A public school in Michigan closing before the year ends isn't just a state story.
Layton looks at how often these kinds of closings happen around the country:
Such insolvency for a school district is rare: Of the nation’s 12,500 public school districts, about half a dozen run out of money in the middle of the school year, said Mike Griffith, an analyst at the Education Commission of the States. Griffith said some schools threaten to shut down early to get additional state funds. Others decide to close a week or two early, he said.
“There have been cases, though, when school districts run out of money halfway through the school year because of mismanagement issues,” Griffith said. “A lot of times, they tend to be smaller districts that, for one reason or another, didn’t understand their problems, didn’t correctly set their budget or made no adjustments during the year.”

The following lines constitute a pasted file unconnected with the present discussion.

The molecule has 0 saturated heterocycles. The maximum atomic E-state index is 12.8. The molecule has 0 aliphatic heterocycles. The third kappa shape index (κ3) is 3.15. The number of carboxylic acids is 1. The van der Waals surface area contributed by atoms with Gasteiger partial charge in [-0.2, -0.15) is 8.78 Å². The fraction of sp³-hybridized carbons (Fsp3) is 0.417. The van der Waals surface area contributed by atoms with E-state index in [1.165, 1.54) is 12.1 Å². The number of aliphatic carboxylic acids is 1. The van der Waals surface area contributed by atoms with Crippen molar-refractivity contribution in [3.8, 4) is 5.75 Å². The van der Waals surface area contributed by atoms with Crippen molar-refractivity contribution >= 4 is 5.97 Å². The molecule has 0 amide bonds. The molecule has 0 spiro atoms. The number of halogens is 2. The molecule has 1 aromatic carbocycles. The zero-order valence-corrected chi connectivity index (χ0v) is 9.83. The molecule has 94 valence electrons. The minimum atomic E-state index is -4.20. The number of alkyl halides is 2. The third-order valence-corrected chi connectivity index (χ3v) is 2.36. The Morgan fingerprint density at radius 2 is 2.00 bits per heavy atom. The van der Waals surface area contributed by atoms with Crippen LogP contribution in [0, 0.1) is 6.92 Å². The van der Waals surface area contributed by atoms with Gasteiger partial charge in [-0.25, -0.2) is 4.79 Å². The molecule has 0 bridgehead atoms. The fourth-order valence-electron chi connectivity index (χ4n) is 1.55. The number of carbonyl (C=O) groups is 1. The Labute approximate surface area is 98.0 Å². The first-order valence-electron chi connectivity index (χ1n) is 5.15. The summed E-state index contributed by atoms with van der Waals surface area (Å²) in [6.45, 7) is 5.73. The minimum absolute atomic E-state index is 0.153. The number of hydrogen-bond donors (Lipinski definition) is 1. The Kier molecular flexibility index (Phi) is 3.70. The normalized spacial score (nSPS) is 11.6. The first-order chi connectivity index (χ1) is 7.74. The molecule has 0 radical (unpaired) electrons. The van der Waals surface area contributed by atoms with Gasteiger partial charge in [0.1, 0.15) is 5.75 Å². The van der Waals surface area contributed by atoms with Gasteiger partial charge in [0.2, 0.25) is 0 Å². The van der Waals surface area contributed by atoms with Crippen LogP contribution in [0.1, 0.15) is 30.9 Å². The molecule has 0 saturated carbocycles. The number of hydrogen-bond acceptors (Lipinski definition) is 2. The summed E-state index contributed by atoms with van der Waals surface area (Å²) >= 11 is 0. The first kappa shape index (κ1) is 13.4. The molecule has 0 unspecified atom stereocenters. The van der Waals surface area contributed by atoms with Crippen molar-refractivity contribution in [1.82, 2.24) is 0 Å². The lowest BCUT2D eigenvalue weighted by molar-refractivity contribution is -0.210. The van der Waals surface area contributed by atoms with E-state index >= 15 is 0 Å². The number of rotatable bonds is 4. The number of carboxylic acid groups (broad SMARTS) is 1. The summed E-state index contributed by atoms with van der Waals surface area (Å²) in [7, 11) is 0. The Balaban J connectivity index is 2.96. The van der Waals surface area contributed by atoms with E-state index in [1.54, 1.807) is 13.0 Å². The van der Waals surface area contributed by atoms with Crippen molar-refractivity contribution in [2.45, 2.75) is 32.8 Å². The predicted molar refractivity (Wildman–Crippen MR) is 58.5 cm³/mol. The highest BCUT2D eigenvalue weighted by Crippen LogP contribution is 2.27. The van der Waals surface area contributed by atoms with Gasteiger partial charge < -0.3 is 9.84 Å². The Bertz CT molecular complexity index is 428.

Buena Vista made a $400,000 budgeting mistake. The district was given money for a program it was no longer running. The state responded by cutting off state aid payments for the end of the school year.
The school district has been closed since May 3 because it couldn't pay its staff. And state leaders responded, as Michigan Radio's Sarah Hulett reported, by saying there was little they could do.
Buena Vista School Board President said that mindset changed recently.
From the Washington Post:
The state only appeared to be serious about resolving the problem in recent days after political pressure began to build, Jackson said. “With all the pressure put upon them, they started to open up doors,” he said.
A 'deficit-elimination plan' was given the stamp of approval, so state aid payments will resume.
Layton reports prom will take place May 30, and 25 seniors will graduate on June 4.